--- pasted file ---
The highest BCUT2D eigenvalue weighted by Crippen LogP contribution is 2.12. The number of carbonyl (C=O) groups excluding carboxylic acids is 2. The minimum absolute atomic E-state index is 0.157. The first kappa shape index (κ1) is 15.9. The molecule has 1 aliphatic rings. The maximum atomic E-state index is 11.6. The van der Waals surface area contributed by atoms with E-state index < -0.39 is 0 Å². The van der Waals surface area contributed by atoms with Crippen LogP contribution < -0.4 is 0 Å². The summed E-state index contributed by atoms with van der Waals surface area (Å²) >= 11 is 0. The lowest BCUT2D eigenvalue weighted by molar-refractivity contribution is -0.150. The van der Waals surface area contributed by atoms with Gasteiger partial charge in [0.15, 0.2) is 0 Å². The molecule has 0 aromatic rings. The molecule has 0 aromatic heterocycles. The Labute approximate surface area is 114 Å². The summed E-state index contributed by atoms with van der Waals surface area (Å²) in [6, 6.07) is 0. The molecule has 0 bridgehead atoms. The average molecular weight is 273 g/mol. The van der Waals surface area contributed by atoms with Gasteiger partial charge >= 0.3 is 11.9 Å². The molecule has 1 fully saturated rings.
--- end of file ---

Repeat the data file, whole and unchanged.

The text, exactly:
The highest BCUT2D eigenvalue weighted by Crippen LogP contribution is 2.12. The number of carbonyl (C=O) groups excluding carboxylic acids is 2. The minimum absolute atomic E-state index is 0.157. The first kappa shape index (κ1) is 15.9. The molecule has 1 aliphatic rings. The maximum atomic E-state index is 11.6. The van der Waals surface area contributed by atoms with E-state index < -0.39 is 0 Å². The van der Waals surface area contributed by atoms with Crippen LogP contribution < -0.4 is 0 Å². The summed E-state index contributed by atoms with van der Waals surface area (Å²) >= 11 is 0. The lowest BCUT2D eigenvalue weighted by molar-refractivity contribution is -0.150. The van der Waals surface area contributed by atoms with Gasteiger partial charge in [0.15, 0.2) is 0 Å². The molecule has 0 aromatic rings. The molecule has 0 aromatic heterocycles. The Labute approximate surface area is 114 Å². The summed E-state index contributed by atoms with van der Waals surface area (Å²) in [6, 6.07) is 0. The molecule has 0 bridgehead atoms. The average molecular weight is 273 g/mol. The van der Waals surface area contributed by atoms with Gasteiger partial charge >= 0.3 is 11.9 Å². The molecule has 1 fully saturated rings.